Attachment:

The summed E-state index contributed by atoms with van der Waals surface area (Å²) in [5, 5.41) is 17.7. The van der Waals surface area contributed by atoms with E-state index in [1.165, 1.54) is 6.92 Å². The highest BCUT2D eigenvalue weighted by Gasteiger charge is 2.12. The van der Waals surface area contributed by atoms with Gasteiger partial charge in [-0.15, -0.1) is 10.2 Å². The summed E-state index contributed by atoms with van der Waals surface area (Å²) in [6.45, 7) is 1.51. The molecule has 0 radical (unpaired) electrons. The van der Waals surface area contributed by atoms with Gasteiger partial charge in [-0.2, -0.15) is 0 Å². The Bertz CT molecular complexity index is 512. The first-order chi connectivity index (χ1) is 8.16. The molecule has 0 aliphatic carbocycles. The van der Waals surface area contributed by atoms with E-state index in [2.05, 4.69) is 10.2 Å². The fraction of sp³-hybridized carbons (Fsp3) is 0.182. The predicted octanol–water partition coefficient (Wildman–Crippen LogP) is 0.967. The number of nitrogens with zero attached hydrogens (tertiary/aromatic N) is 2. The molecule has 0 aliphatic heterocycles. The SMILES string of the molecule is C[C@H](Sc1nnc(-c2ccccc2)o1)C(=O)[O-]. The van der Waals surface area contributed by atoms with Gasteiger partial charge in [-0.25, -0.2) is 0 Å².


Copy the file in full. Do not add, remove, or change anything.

The summed E-state index contributed by atoms with van der Waals surface area (Å²) in [5, 5.41) is 17.7. The van der Waals surface area contributed by atoms with E-state index in [1.165, 1.54) is 6.92 Å². The highest BCUT2D eigenvalue weighted by Gasteiger charge is 2.12. The van der Waals surface area contributed by atoms with Gasteiger partial charge in [-0.15, -0.1) is 10.2 Å². The summed E-state index contributed by atoms with van der Waals surface area (Å²) in [6.45, 7) is 1.51. The molecule has 0 radical (unpaired) electrons. The van der Waals surface area contributed by atoms with Gasteiger partial charge in [-0.2, -0.15) is 0 Å². The Bertz CT molecular complexity index is 512. The first-order chi connectivity index (χ1) is 8.16. The molecule has 0 aliphatic carbocycles. The van der Waals surface area contributed by atoms with E-state index in [2.05, 4.69) is 10.2 Å². The fraction of sp³-hybridized carbons (Fsp3) is 0.182. The predicted octanol–water partition coefficient (Wildman–Crippen LogP) is 0.967. The number of nitrogens with zero attached hydrogens (tertiary/aromatic N) is 2. The molecule has 0 aliphatic heterocycles. The SMILES string of the molecule is C[C@H](Sc1nnc(-c2ccccc2)o1)C(=O)[O-]. The van der Waals surface area contributed by atoms with Gasteiger partial charge in [-0.25, -0.2) is 0 Å².